Addressing a pressing industry need for training, injection molding giant Nypro Inc. and partners are adding more online plastics education courses to a recently created virtual university.
Nypro is spending about $2 million during 18 months for course development and computer hardware to bring education to outlying locations, Enio Velazco, director, said in a Feb. 3 telephone interview from company headquarters in Clinton, Mass. Funding began in October.
The program has evolved far beyond the initial concept of educating Nypro's widespread employee base.
Nypro Institute Online offers training to anyone with a high school diploma and access to at least a 486 laptop processor with Microsoft Windows 3.11, a 28.8-kilobyte modem and a Java-enabled browser.
Broad marketing of the joint venture between the company and the University of Massachusetts at Lowell is to begin in March. Soon, the curriculum will comprise 10 courses.
About 20 people participated in electronic testing from October to December. As of early February, 62 students from Nypro sites and elsewhere had enrolled worldwide.
The program could reach 5,000-10,000 students per year, estimates Ross Stacer, a professor in the UMass plastics engineering department.
A rolling-enrollment policy permits flexible start dates. Courses must be completed in six months, Velazco said.
UMass provides academic oversight for original content, monitors the validity of offerings and will accept course credits toward a bachelor of science degree.
UMass receives ``an immense number of calls for [plastics] technician training'' but cannot address those needs, Stacer said.
Joel Smith, process engineer at Nypro's Asheville, N.C., facility, and Robert Nunn, chairman of the UMass plastics engineering department, created the basic injection molding course for Nypro Institute Online. Dan Gorman, Nypro online technical director, and Nicholas Schott, a UMass plastics engineering professor, assembled an introductory course on mold design.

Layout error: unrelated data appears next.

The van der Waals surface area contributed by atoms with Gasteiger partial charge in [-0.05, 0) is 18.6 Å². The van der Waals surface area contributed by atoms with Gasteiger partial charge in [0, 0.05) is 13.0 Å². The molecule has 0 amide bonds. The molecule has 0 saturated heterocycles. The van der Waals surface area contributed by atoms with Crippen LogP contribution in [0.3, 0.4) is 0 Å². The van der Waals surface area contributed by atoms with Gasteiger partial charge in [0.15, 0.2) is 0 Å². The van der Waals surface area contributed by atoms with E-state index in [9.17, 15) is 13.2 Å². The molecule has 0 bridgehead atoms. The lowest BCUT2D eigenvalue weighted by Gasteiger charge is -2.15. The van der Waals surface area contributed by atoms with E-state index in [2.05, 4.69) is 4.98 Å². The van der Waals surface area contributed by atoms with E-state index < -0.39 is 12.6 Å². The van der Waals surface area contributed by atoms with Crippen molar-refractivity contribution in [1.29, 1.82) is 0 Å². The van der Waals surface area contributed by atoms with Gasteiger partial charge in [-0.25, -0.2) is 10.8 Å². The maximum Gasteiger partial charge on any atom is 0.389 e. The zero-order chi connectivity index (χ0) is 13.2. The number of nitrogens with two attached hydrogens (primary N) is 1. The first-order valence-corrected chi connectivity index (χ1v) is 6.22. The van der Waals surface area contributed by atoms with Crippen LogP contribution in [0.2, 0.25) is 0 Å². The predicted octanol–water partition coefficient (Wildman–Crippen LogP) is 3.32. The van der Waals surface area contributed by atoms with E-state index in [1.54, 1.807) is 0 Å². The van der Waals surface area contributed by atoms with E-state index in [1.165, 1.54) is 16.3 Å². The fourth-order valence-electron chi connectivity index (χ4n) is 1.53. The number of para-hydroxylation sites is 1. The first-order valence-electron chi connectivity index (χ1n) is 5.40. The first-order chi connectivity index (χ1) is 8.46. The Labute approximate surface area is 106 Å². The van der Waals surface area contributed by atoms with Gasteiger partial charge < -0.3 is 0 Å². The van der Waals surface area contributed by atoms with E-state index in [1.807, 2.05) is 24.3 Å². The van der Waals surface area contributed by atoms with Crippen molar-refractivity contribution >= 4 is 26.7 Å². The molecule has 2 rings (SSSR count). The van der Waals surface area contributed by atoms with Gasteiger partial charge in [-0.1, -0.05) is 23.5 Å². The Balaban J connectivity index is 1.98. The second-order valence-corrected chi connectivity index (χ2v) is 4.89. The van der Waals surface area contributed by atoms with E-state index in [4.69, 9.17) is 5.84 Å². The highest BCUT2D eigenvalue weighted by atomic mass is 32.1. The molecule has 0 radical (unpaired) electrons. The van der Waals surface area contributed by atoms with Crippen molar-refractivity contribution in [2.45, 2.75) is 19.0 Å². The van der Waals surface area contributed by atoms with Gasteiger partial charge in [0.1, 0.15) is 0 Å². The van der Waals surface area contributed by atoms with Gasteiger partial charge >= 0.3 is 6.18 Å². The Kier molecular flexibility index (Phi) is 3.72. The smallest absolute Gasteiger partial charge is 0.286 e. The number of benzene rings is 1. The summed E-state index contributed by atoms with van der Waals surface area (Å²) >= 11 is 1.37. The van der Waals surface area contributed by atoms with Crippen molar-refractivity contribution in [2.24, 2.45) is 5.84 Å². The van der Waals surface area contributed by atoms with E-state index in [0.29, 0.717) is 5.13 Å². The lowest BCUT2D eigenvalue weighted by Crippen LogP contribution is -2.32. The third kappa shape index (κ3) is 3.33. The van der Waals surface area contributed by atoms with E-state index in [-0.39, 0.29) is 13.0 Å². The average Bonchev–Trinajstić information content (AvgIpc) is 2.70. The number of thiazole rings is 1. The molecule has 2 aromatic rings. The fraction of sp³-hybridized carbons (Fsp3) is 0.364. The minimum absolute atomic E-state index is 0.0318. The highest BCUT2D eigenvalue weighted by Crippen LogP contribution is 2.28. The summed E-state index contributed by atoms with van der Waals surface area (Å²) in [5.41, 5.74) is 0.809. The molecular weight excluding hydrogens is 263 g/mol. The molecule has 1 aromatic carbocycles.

By April, the venture will add courses on blueprint reading and polymeric materials, designs and applications. Six more courses will be introduced in pairs at intervals of two to three months. Those courses include statistical process control; hydraulics and pneumatics; industrial maintenance; principles of supervision; robotics, automation and applications; and process optimization.
UMass will receive 25 percent of the revenue from the first nine courses and 75 percent from the process optimization course, Stacer said. UMass did not commit any capital to the project.
Nypro covers most course costs for its employees. Non-Nypro participants, or their employers, pay tuition of $400 per course if receiving academic credits or $350 without credits. An additional $50 fee pays for Web site administration.
As the program grows, each of four experienced, full-time instructors will carry enrollments not exceeding 30, and 10 part-time instructors or more, as needed, will work with other students.
Ultimately, to prevent fraud, each student must take a supervised test in person, perhaps under the direction of an employer's human resource department, Stacer said. Completion of the 10 accredited courses yields a program certificate and a diploma.
Nypro has operated a plastics training center for 18 years in Clinton, created and offered several in-house seminars for field instruction and forged links with Fitchburg State College in Fitchburg, Mass. UMass Lowell began offering graduate courses at Nypro in 1992. Prospective students can enroll online at www.nyproinstitute.com using a credit card.
Separately, a National Science Foundation grant will help UMass offer 12-week summer sessions in 1998 and 1999 for community college and other instructors pursuing master's degrees in plastics engineering.